You have probably driven through a crowded city, guided by GPS, and suddenly noticed a drop in signal. The increase in skyscrapers and high-rise buildings has caused a phenomenon called “urban canyons” that disrupts GPS signals. This isn’t only an inconvenience for navigation system users, but it may affect the safety of many autonomous vehicles that rely on GPS for piloting.
Oxbotica, an Oxford University spin-off with the mission to develop autonomous driving software, is addressing this issue with its autonomous vehicle software. According to The Council on Tall Buildings and Urban Habitat, the number of tall buildings (above 200m) has risen by 650% in the last five years, and the amount is set to increase again by up to 20% in 2020.
Typically, autonomous vehicles depend on satellite signals to guide themselves to turn at the right intersection or simply reach the destination. According to Oxbotica even a standard three-storey building is enough to create signal disruption that could make it difficult for self-driving cars to function properly.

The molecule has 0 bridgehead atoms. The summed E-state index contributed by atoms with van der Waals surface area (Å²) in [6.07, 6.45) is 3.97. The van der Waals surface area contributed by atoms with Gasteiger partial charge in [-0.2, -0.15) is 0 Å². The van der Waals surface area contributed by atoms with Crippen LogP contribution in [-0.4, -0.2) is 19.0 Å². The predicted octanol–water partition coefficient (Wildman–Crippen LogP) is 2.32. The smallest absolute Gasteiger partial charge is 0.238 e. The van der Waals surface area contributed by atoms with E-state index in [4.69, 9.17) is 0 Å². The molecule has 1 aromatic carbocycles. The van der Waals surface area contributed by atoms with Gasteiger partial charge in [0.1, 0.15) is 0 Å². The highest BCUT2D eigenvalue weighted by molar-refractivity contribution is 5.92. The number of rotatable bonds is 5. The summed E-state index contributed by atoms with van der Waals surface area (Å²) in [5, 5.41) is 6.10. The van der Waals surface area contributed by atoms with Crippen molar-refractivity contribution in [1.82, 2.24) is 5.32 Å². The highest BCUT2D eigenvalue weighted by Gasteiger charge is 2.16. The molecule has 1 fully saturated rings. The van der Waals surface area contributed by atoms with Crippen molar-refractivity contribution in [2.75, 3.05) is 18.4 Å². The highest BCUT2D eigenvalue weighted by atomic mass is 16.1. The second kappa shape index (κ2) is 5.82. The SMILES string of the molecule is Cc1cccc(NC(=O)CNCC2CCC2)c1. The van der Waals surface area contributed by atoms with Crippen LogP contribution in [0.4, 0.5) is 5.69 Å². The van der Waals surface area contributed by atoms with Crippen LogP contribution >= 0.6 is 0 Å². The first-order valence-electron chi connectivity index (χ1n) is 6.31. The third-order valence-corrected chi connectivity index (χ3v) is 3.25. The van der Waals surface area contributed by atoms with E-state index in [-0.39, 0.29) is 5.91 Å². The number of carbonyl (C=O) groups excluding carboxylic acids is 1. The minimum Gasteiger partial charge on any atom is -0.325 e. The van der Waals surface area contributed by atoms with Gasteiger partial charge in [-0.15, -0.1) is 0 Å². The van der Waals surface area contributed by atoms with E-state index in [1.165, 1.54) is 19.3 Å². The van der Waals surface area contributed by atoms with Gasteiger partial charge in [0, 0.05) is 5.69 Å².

Furthermore, sunspots and solar winds have been known to interrupt GPS satellites. Oxbotica suggests that a mix of radars, cameras and lasers to navigate and localise rather than relying solely on GPS is the solution. Oxbotica is also developing its universal autonomous software by using deep-fake images to teach its AI additional driving scenarios to increase its safety.
Oxbotica claims it’s designing its software to be able to work independently of external infrastructures, which helps it localise without GPS. Using radar, laser and vision sensing, Oxbotica says it can operate in a vast range of settings from “urban canyons” to mining quarries where satellite signals may find it impossible to reach.
Ben Upcroft, VP of Technology at Oxbotica, said: “There are so many urban canyons and GPS ‘blind spots’ across our towns, cities and countryside, that we can't rely on GPS for accurate navigation. While this may pose a problem for some autonomous vehicles, our software is designed to mitigate this and is able to work independently of a GPS signal.”
What makes Oxbotica’s software so interesting is not only the innovative steps they keep taking to improve their software, but its universal capability. Hopefully soon we can see the autonomy software work in the real world and find out if it can take on the challenges of the UK roads.